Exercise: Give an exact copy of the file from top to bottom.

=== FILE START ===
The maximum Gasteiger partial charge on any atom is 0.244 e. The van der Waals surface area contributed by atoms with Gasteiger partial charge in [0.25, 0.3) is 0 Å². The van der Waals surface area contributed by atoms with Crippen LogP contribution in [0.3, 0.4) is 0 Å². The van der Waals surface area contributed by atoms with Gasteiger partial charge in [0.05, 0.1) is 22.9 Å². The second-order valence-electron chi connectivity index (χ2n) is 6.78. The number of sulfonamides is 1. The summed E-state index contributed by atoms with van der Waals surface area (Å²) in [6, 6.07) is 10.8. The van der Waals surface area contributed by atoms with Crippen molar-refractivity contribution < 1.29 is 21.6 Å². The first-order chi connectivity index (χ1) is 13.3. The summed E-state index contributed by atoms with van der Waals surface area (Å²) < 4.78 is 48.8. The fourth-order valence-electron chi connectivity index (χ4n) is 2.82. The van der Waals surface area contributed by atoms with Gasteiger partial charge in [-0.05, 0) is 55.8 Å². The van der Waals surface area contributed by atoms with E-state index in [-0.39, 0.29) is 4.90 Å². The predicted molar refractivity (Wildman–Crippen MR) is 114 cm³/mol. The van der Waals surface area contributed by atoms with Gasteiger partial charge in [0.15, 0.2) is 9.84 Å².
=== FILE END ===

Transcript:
The maximum Gasteiger partial charge on any atom is 0.244 e. The van der Waals surface area contributed by atoms with Gasteiger partial charge in [0.25, 0.3) is 0 Å². The van der Waals surface area contributed by atoms with Crippen LogP contribution in [0.3, 0.4) is 0 Å². The van der Waals surface area contributed by atoms with Gasteiger partial charge in [0.05, 0.1) is 22.9 Å². The second-order valence-electron chi connectivity index (χ2n) is 6.78. The number of sulfonamides is 1. The summed E-state index contributed by atoms with van der Waals surface area (Å²) in [6, 6.07) is 10.8. The van der Waals surface area contributed by atoms with Crippen molar-refractivity contribution < 1.29 is 21.6 Å². The first-order chi connectivity index (χ1) is 13.3. The summed E-state index contributed by atoms with van der Waals surface area (Å²) < 4.78 is 48.8. The fourth-order valence-electron chi connectivity index (χ4n) is 2.82. The van der Waals surface area contributed by atoms with Gasteiger partial charge in [-0.05, 0) is 55.8 Å². The van der Waals surface area contributed by atoms with E-state index in [-0.39, 0.29) is 4.90 Å². The predicted molar refractivity (Wildman–Crippen MR) is 114 cm³/mol. The van der Waals surface area contributed by atoms with Gasteiger partial charge in [0.15, 0.2) is 9.84 Å².